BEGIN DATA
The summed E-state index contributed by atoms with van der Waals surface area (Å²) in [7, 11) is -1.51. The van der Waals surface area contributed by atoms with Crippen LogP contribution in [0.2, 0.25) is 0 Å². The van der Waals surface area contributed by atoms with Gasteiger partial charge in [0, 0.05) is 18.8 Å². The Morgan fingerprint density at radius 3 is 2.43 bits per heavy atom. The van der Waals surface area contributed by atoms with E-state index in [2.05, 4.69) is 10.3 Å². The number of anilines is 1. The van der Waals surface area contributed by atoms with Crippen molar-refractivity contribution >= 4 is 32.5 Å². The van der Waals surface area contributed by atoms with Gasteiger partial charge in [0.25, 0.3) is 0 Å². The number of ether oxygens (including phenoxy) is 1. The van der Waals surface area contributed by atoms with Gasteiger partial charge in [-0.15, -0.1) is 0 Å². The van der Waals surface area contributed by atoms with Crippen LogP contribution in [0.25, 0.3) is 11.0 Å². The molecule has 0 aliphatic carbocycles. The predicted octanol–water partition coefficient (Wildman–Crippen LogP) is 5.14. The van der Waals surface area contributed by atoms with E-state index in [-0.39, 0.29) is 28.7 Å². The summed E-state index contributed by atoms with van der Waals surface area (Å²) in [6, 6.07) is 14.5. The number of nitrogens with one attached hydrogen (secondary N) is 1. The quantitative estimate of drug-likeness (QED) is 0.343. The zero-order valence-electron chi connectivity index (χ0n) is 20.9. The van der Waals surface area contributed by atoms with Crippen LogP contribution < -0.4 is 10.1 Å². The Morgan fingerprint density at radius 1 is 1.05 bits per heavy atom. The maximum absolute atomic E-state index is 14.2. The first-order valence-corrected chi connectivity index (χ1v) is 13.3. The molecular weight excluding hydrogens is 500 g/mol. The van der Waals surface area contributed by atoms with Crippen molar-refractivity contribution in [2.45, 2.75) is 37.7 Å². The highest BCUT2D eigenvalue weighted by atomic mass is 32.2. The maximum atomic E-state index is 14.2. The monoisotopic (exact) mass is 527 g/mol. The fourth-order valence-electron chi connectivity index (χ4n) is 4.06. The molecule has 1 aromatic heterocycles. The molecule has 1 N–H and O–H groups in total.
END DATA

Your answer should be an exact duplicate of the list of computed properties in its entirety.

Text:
The summed E-state index contributed by atoms with van der Waals surface area (Å²) in [7, 11) is -1.51. The van der Waals surface area contributed by atoms with Crippen LogP contribution in [0.2, 0.25) is 0 Å². The van der Waals surface area contributed by atoms with Gasteiger partial charge in [0, 0.05) is 18.8 Å². The Morgan fingerprint density at radius 3 is 2.43 bits per heavy atom. The van der Waals surface area contributed by atoms with E-state index in [2.05, 4.69) is 10.3 Å². The number of anilines is 1. The van der Waals surface area contributed by atoms with Crippen molar-refractivity contribution >= 4 is 32.5 Å². The van der Waals surface area contributed by atoms with Gasteiger partial charge in [0.25, 0.3) is 0 Å². The number of ether oxygens (including phenoxy) is 1. The van der Waals surface area contributed by atoms with Gasteiger partial charge in [-0.15, -0.1) is 0 Å². The van der Waals surface area contributed by atoms with Crippen LogP contribution in [0.25, 0.3) is 11.0 Å². The molecule has 0 aliphatic carbocycles. The predicted octanol–water partition coefficient (Wildman–Crippen LogP) is 5.14. The van der Waals surface area contributed by atoms with E-state index in [-0.39, 0.29) is 28.7 Å². The summed E-state index contributed by atoms with van der Waals surface area (Å²) in [6, 6.07) is 14.5. The number of nitrogens with one attached hydrogen (secondary N) is 1. The quantitative estimate of drug-likeness (QED) is 0.343. The zero-order valence-electron chi connectivity index (χ0n) is 20.9. The van der Waals surface area contributed by atoms with Crippen LogP contribution < -0.4 is 10.1 Å². The Morgan fingerprint density at radius 1 is 1.05 bits per heavy atom. The maximum absolute atomic E-state index is 14.2. The first-order valence-corrected chi connectivity index (χ1v) is 13.3. The molecular weight excluding hydrogens is 500 g/mol. The van der Waals surface area contributed by atoms with Crippen molar-refractivity contribution in [2.45, 2.75) is 37.7 Å². The highest BCUT2D eigenvalue weighted by atomic mass is 32.2. The maximum atomic E-state index is 14.2. The monoisotopic (exact) mass is 527 g/mol. The fourth-order valence-electron chi connectivity index (χ4n) is 4.06. The molecule has 1 aromatic heterocycles. The molecule has 1 N–H and O–H groups in total.